Wauseon Council OKs new fire deal


By David J. Coehrs - dcoehrs@aimmediamidwest.com



Clinton Township will ask voters this November to support a new fire and emergency services levy that will combine with current levies scheduled to generate revenue through next year.

At a City Council meeting held Monday, members passed on emergency a resolution authorizing Mayor Kathy Huner to enter into the agreement with the township. According to Wauseon Fire Chief Rick Sluder, as part of its renewed fire contract with the city the township will place an additional 1.54-mill fire and emergency services levy on the fall ballot. The new five-year levy would generate $293,584 annually

It would complement the township’s current five-year fire-emergency levies: 0.8-mills, collecting $138,185 annually; and 0.3 mills, collecting $50,646 annually. Voters passed both in 2015.

Sluder said the new levy will be collected throughout the township. The city will receive 60% of the revenue, the township 40%.

The chief said this different funding model will help bring revenue to the city’s fire department.

“The money to operate the fire department is collected from the entire township, and not just through the city general fund,” Sluder said following the meeting.

In other business, Council passed a motion to accept a recommendation from the city’s Utility Committee to pay a $600 expense for a water line problem found to be the city’s responsibility.

At the committee’s Aug. 14 meeting, Indian Road resident Kayla Heising said the city’s Public Works Department investigated a longstanding water problem on her property and determined the cause to be her sanitary sewer line, which is not part of the city’s system. When Heising hired King Excavating of Wauseon to correct the problem the workers discovered the culprit was a tile installed on city property but not listed on the 1972 city schematic Public Works used during the investigation.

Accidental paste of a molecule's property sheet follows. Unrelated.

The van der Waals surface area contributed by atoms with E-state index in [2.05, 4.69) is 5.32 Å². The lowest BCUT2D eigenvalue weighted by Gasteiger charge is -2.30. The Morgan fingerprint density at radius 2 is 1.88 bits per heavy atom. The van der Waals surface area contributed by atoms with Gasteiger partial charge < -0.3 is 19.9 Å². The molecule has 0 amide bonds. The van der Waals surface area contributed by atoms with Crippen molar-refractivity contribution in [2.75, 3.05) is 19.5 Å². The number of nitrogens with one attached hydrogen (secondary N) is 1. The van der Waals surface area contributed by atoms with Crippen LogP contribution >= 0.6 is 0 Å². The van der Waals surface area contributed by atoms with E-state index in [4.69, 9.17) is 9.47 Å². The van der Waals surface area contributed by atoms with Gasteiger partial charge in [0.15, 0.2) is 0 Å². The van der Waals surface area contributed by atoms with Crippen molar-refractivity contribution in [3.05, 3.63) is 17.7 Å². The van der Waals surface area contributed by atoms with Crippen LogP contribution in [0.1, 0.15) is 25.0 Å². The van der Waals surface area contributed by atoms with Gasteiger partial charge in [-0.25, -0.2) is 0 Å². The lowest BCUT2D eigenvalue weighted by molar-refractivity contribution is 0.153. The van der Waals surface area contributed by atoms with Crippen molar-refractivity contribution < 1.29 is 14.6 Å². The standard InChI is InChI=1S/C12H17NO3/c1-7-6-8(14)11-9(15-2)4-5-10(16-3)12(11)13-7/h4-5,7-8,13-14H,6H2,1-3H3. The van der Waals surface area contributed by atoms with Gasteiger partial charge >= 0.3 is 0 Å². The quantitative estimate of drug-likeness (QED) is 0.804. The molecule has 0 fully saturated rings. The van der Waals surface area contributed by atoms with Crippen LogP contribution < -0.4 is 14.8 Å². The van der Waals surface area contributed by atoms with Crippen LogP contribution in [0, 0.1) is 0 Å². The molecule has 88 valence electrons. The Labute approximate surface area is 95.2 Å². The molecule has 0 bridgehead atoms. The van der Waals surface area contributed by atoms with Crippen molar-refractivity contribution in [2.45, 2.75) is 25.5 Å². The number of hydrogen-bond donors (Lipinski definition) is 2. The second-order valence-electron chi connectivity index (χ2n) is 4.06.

“She went ahead and dug, and through that process discovered that it was, in fact, a city issue,” said Shane Chamberlin, a Utility Committee member.

Heising told the committee the construction company corrected the problem, and requested the city foot the bill for the work. Chamberlin said the cost will be paid directly to the company.

Huner said she’s confident city workers performed the initial investigation properly.

“Unfortunately, as much as we try to acknowledge every line and every old tile…every once in awhile something will show up where it’s not on print. We just don’t know it’s there,” she said.

On a related topic, Public Service Director Keith Torbet said King Construction is complying with a request to register the company with the city.

In department reports:

• Police Chief Kevin Chittenden said the first round of interviews for a new assistant police chief will be completed this week.

He reminded citizens that the new school year has begun, and asked motorists to show patience with the increased traffic student transportation causes. “Slow down. Pay attention to the bus stops,” he said.

• Public Service Director Keith Torbet said a Leggett Street sidewalk project has been completed.

He said pool toys the city ordered were installed Aug. 14, and sanitary storm sewers have been completed on Zenobia Street, with taps installed for Habitat for Humanity houses scheduled for construction.

Torbet said traffic lights on Shoop Avenue at the intersections of Elm and Oak streets have been reset to a normal cycle. The lights’ timing was disrupted by street repaving work in those areas.

He also reported the city has received preliminary drawings for engineering work on South Shoop Avenue.

• Law Director Tom McWatters III said completion of a project to add 190 feet to a corridor between two wooded areas on the Indian Hills Trail is anticipated by mid-February of 2020. McWatters said the project will include a new path, developing a wetland, planting hardwood trees and an oak savanna, and adding birdhouses along the trail.

In further business, Council passed on emergency a resolution amending Ordinance 2018-1, to transfer a Public Employees Retirement System benefit from Jan Stamm, a retiring city assistant law director, to assistant law director Kevin Whitlock.

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By David J. Coehrs

dcoehrs@aimmediamidwest.com

Reach David J. Coehrs at 419-335-2010.

Reach David J. Coehrs at 419-335-2010.